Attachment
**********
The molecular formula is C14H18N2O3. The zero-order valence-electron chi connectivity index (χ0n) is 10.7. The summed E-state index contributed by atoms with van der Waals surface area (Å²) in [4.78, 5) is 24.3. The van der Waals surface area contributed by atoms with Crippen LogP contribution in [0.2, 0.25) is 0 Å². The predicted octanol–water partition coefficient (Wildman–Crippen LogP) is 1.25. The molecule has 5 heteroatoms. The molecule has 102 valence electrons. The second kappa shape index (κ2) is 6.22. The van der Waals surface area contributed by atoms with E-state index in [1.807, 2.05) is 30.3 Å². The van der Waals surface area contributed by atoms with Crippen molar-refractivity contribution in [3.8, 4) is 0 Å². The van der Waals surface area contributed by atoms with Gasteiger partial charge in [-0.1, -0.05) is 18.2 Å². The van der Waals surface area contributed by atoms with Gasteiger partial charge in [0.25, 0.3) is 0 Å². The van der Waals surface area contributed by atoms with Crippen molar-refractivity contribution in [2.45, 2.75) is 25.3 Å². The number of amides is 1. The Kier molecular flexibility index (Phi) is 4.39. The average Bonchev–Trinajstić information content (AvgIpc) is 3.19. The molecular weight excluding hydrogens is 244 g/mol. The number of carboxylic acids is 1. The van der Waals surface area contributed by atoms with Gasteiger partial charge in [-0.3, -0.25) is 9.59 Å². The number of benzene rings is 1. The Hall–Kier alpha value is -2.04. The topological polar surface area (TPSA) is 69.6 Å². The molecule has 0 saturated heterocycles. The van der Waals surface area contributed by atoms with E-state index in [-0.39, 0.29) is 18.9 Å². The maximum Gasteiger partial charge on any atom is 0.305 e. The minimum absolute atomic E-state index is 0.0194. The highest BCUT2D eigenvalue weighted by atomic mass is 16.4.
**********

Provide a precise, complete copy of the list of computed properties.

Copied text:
The molecular formula is C14H18N2O3. The zero-order valence-electron chi connectivity index (χ0n) is 10.7. The summed E-state index contributed by atoms with van der Waals surface area (Å²) in [4.78, 5) is 24.3. The van der Waals surface area contributed by atoms with Crippen LogP contribution in [0.2, 0.25) is 0 Å². The predicted octanol–water partition coefficient (Wildman–Crippen LogP) is 1.25. The molecule has 5 heteroatoms. The molecule has 102 valence electrons. The second kappa shape index (κ2) is 6.22. The van der Waals surface area contributed by atoms with E-state index in [1.807, 2.05) is 30.3 Å². The van der Waals surface area contributed by atoms with Crippen molar-refractivity contribution in [3.8, 4) is 0 Å². The van der Waals surface area contributed by atoms with Gasteiger partial charge in [-0.1, -0.05) is 18.2 Å². The van der Waals surface area contributed by atoms with Gasteiger partial charge in [0.25, 0.3) is 0 Å². The van der Waals surface area contributed by atoms with Crippen molar-refractivity contribution in [2.45, 2.75) is 25.3 Å². The number of amides is 1. The Kier molecular flexibility index (Phi) is 4.39. The average Bonchev–Trinajstić information content (AvgIpc) is 3.19. The molecular weight excluding hydrogens is 244 g/mol. The number of carboxylic acids is 1. The van der Waals surface area contributed by atoms with Gasteiger partial charge in [-0.3, -0.25) is 9.59 Å². The number of benzene rings is 1. The Hall–Kier alpha value is -2.04. The topological polar surface area (TPSA) is 69.6 Å². The molecule has 0 saturated heterocycles. The van der Waals surface area contributed by atoms with E-state index in [-0.39, 0.29) is 18.9 Å². The maximum Gasteiger partial charge on any atom is 0.305 e. The minimum absolute atomic E-state index is 0.0194. The highest BCUT2D eigenvalue weighted by atomic mass is 16.4.